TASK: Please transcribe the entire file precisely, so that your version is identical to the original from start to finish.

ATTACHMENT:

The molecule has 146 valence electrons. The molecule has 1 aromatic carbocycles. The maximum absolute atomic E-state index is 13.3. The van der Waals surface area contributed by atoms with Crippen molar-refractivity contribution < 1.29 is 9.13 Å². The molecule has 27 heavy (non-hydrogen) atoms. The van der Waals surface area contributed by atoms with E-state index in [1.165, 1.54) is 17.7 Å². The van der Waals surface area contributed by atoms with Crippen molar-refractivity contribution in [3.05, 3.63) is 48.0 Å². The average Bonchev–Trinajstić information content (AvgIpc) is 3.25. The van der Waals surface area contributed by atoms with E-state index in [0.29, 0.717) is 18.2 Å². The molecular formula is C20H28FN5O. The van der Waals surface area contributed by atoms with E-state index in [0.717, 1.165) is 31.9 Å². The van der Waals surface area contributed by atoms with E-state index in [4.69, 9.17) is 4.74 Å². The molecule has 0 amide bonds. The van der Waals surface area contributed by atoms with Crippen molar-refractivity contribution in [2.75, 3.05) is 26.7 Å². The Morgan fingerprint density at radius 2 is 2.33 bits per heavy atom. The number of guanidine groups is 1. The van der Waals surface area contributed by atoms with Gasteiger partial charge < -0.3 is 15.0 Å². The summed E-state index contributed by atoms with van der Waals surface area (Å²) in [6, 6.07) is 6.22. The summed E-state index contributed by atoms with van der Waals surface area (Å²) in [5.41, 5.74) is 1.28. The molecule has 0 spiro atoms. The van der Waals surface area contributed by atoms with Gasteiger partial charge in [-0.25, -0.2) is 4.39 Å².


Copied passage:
The molecule has 146 valence electrons. The molecule has 1 aromatic carbocycles. The maximum absolute atomic E-state index is 13.3. The van der Waals surface area contributed by atoms with Crippen molar-refractivity contribution < 1.29 is 9.13 Å². The molecule has 27 heavy (non-hydrogen) atoms. The van der Waals surface area contributed by atoms with E-state index in [1.165, 1.54) is 17.7 Å². The van der Waals surface area contributed by atoms with Crippen molar-refractivity contribution in [3.05, 3.63) is 48.0 Å². The average Bonchev–Trinajstić information content (AvgIpc) is 3.25. The van der Waals surface area contributed by atoms with E-state index in [0.29, 0.717) is 18.2 Å². The molecular formula is C20H28FN5O. The van der Waals surface area contributed by atoms with E-state index in [0.717, 1.165) is 31.9 Å². The van der Waals surface area contributed by atoms with E-state index in [4.69, 9.17) is 4.74 Å². The molecule has 0 amide bonds. The van der Waals surface area contributed by atoms with Crippen molar-refractivity contribution in [2.75, 3.05) is 26.7 Å². The Morgan fingerprint density at radius 2 is 2.33 bits per heavy atom. The number of guanidine groups is 1. The van der Waals surface area contributed by atoms with Gasteiger partial charge < -0.3 is 15.0 Å². The summed E-state index contributed by atoms with van der Waals surface area (Å²) in [6, 6.07) is 6.22. The summed E-state index contributed by atoms with van der Waals surface area (Å²) in [5.41, 5.74) is 1.28. The molecule has 0 spiro atoms. The van der Waals surface area contributed by atoms with Gasteiger partial charge in [-0.25, -0.2) is 4.39 Å².